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Keith Haring Artist Biography

Keith Haring was probably one of the first people to try and break down the barrier between the emerging graffiti/street art and the world of high art. His comic book stylised figures in bright 80's day- glow colours came off the walls of New York City and into the galleries and museums of the world. His images belie their simple appearance and often contain highly politicised messages, like his 1986 wall painting "Crack is Wack". Keith Haring was born in 1958 in Reading, Pennsylvania, and grew up in the nearby town of Kutztown. He developed a love for drawing at a very early age and learnt cartooning skills from his father and from copying popular culture around him, such as Dr Seuss and Walt Disney. After graduating from high school in 1976, Haring enrolled in a commercial arts school in Pittsburgh. He soon realized that he had little interest in becoming a commercial graphic artist and he dropped out after two semesters. However, he continued to work on his own art and in 1978 he had a solo exhibition at the Pittsburgh Arts and Craft Center. Later that year he moved to New York City and enrolled in the School of Visual Arts. In New York Haring found a thriving alternative art community that was developing outside the gallery and museum institutions, in the down town streets, subways, and clubs. He became swept up in the spirit of the scene, becoming friends with fellow artists Kenny Scharf and Jean-Michel Basquiat, as well as musicians, performance artists and graffiti writers. He began to organize and participate in exhibitions and performances at Club 57 and other alternative venues, like Mudd College. As a student Haring discovered an effective new medium that allowed him to communicate with the wider audience he desired, when he noticed the unused advertising panels covered with matte black paper in a subway station. Between 1980 and 1985, Haring produced hundreds of public chalk drawings in the New York City subways. He could create as many as forty subway drawings in a single day. It became, Haring said, a "laboratory" for creative experimentation. The rapid rhythmic lines became familiar to New York commuters who would often engage with Haring when they encountered him at work. Between 1980 and 1989, Haring achieved international recognition, participating in numerous group and solo exhibitions. He completed many public projects in the first half of the 80's, ranging from an animation for a Times Square billboard, set designs, watch designs for Swatch, an advertising campaign for Absolut vodka and numerous murals around the world. In 1986 Haring opened his infamous "Pop Shop" in SoHo, a shop that sold T-shirts, toys, posters, buttons and magnets bearing his images. He considered the shop an extension of his work and painted the entire interior in an abstract black non white mural. Many people in the art world criticized Haring for being too commercial but he explained, "I could earn more money if I just painted a few things and jacked up the price/ My shop is an extension of what I was doing in the subway stations, breaking down the barriers between high and low art". He remained committed to his desire to make his artwork available to as wide an audience as possible, and received strong support from friends and fans including Andy Warhol. In 1988 Haring was diagnosed with AIDS. The following year he established the Keith Haring Foundation to provide funding and imagery to AIDS organizations and children's programs. He died of AIDS related complications at the age of 31 on February 16th, 1990. Over 1,000 people attend his memorial service. Madonna declared the first New York date of her "Blond Ambition World Tour" a benefit concert for Haring's memory and donated all of the proceeds from her ticket sales to AIDS charities. Keith Haring's New York Times obituary observed, "His art adorned discotheques like the Palladium in Manhattan, MTV set decorations, a backdrop for a 1985 hunger-relief concert in Philadelphia, walls on the Lower East Side and props for various modern-dance works. His prodigious and far-flung works could also be seen in such disparate settings as Australian museums, Brazilian fishermen's houses and a Swiss department store". In his short career Keith Haring featured in over 100 solo and group exhibitions. According to the Keith Haring Foundation, in 1986 alone, he was the subject of more than 40 newspaper and magazine articles. His work continues to be exhibited worldwide, with many pieces being owned by prestigious museums, including the Art Institute of Chicago, the Museum of Modern Art in New York City and the Centre Georges Pompidou in Paris, France."Art should be something that liberates your soul, provokes the imagination and encourages people to go further". (Keith Haring)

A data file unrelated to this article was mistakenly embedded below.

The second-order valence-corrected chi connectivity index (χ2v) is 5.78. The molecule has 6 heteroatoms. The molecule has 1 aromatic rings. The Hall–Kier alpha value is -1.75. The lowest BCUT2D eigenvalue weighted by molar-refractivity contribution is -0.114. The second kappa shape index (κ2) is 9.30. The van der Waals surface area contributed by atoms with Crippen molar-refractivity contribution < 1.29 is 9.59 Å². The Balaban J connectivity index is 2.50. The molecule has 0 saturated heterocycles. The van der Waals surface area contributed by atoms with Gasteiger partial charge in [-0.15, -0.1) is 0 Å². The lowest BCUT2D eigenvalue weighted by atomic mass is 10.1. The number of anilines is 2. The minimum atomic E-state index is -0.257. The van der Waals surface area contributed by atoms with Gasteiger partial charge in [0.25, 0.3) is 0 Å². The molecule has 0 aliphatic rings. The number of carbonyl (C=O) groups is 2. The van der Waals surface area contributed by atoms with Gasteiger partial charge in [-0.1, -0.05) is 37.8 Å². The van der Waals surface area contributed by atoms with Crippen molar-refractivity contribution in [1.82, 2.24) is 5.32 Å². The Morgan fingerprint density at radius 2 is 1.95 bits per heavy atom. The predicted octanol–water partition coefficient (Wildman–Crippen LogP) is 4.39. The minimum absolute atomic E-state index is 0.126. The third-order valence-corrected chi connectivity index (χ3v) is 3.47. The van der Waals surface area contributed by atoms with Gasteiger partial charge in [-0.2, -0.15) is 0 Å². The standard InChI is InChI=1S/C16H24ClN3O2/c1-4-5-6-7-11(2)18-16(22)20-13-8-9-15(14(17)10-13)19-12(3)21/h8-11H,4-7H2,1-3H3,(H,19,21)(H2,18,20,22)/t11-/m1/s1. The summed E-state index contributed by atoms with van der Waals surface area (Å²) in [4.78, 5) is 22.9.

More art prints from Keith Haring

Untitled, 1982 (mermaid with dolphin) by Keith Haring
Untitled By Keith Haring
Growing, 1988 by Keith Haring
Untitled, 1981 (TV) by Keith Haring
Untitled, 1982 (dogs with UFOs) by Keith Haring
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